Ahead of UN meeting on antimicrobial resistance, campaigners call on Big Pharma to bring antibiotic pollution in their supply chains under control
London | Brussels, 15 September 2016. Ahead of a United Nations high-level meeting on antimicrobial resistance (AMR) in New York on Wednesday 21 September, a coalition of environmental and public health organisations is calling on the global pharmaceutical industry to tackle pollution in its supply chains, one of the root causes of increasing resistance to antibiotics.
With drug companies calling for billions of pounds in investment to develop new antibiotics in order to tackle AMR, the briefing released to the international media today “Drug resistance through the back door: How the pharmaceutical industry is fuelling the rise of superbugs through pollution in its supply chains” casts light on how industry heavyweights including Pfizer, Teva and McKesson are actually contributing to the AMR crisis through commercial ties with environmentally damaging antibiotics manufacturers including serial polluters in China and India.
Growing drug resistance is one of the gravest threats to human health this century. According to the AMR Review, an independent body commissioned by the UK Prime Minister in collaboration with the Wellcome Trust, global deaths as a result of drug-resistant infections are projected to reach 10 million per year by 2050, with cumulative economic losses of $100 trillion. Medical experts warn that in the near future, common illnesses, minor surgery, and routine operations such as hip replacements could become high risk procedures.
Speaking ahead of the UN meeting, Sascha Marschang of the European Public Health Alliance (EPHA), said “A week from now, global leaders will come together to address one of the biggest threats to human health this century, antimicrobial resistance. While it is heartening to see the international community taking the threat of drug resistance seriously, rapid action is needed on all fronts to ensure that high-level concern translates into rapid and coordinated action at national and regional level on the human, veterinary, and environmental levers of AMR.”
The pharmaceutical industry’s responsibility to take action on the negative environmental and human health impacts of antibiotics production was noted by the AMR Review in its December 2015 report on the environmental dimension of AMR, which characterised pharmaceutical manufacturing pollution as “a supply chain problem that pharmaceutical companies and their suppliers need to solve together.” However, most companies display a shocking lack of concern about pollution in their supply chains by failing to implement, or demand that their suppliers implement, environmentally sound manufacturing and waste treatment techniques.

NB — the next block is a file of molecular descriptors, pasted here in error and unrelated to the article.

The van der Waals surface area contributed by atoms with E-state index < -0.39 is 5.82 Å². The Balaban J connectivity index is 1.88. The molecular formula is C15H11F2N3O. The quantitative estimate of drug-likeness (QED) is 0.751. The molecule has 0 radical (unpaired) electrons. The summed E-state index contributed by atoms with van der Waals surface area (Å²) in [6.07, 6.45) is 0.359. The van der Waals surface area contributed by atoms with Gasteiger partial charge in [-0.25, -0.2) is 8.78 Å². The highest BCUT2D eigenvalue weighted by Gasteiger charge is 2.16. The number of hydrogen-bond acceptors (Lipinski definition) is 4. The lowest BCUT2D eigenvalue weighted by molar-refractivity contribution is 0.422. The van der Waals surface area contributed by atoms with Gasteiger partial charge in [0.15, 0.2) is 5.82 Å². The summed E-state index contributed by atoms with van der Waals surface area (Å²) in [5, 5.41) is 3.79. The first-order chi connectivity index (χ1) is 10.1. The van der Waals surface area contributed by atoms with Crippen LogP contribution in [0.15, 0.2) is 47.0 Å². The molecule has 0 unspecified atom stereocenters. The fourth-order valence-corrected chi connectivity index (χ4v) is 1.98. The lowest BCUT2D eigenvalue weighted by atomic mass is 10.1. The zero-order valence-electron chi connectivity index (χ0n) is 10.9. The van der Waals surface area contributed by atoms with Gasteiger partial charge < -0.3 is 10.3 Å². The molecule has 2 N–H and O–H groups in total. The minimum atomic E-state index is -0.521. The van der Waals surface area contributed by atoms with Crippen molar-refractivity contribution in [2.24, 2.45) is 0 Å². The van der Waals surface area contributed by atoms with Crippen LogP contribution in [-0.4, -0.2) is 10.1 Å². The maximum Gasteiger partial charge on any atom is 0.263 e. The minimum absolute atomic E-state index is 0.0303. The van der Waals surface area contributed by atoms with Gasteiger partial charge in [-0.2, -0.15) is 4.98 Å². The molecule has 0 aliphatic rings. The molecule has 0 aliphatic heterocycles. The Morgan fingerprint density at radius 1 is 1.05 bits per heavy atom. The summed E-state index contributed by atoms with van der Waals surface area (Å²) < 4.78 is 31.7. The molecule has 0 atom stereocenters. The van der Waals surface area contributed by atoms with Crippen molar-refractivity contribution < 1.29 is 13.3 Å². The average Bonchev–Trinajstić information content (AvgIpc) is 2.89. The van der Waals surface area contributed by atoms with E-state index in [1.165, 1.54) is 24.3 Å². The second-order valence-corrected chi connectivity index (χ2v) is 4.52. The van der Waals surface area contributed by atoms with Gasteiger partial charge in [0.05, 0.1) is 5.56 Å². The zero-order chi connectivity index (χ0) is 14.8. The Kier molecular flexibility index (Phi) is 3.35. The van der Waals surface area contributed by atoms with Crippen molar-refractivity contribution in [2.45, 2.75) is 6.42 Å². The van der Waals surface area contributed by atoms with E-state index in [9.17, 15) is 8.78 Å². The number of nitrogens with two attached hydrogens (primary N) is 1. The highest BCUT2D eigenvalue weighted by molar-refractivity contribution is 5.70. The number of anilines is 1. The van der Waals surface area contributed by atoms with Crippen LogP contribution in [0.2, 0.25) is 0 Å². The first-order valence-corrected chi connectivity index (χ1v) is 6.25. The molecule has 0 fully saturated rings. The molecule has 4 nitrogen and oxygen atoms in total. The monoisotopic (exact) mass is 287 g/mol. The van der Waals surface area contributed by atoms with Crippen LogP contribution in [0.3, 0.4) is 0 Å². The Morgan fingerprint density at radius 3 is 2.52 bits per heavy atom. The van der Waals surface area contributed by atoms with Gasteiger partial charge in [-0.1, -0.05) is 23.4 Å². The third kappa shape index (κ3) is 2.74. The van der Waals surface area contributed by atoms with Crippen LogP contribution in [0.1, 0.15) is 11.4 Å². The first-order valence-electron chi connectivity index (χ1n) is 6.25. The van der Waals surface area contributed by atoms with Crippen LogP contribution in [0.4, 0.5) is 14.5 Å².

In light of this, the organisations are calling on large purchasers of medicines, such as the UK’s National Health Service (NHS), hospitals, and pharmacies to use their buying power to push for cleaner production processes and help stamp out pollution in their supply chains.
Natasha Hurley of Changing Markets said “Big Pharma’s role in fuelling drug resistance is all too often overlooked when policies to curb the spread of AMR are being discussed. Our research has shown that the industry is failing to take the necessary action to address the threat of a looming environmental and public health crisis in which it is playing a key part. This is why we are calling for major purchasers of antibiotics to blacklist the worst offenders and send a message to the market that failure to bring antibiotic manufacturing discharges under control will directly impact companies’ bottom line. With drug supply chains shrouded in mystery, we also need more transparency on the origin of our antibiotics.”
The briefing recommends blacklisting pharmaceutical companies which are contributing to the spread of AMR through irresponsible manufacturing practices, beginning with Aurobindo, a Hyderabad-based drug manufacturer with numerous international subsidiaries, including Milpharm in the United Kingdom and Auromedics Pharma LLC in the United States. Aurobindo has been involved in countless pollution scandals in India and also has commercial ties with dirty antibiotics factories operated by some of China’s largest drug companies, including NCPC, the country’s biggest State-owned pharmaceutical group.
Emma Rose, from the Alliance to Save our Antibiotics said:
“Worldwide, significantly higher volumes of antibiotics are used in food animals than in human medicine, meaning that most environmental pollution within global pharmaceutical supply chains is associated with the manufacture of drugs for food production.
Today’s briefing casts light on how big polluting factories are fueling the emergence of drug resistant bacteria. With prescribers of both human and veterinary medicine increasingly urged to take action on antibiotics, the pharmaceutical industry must now play its part in tackling this crisis”.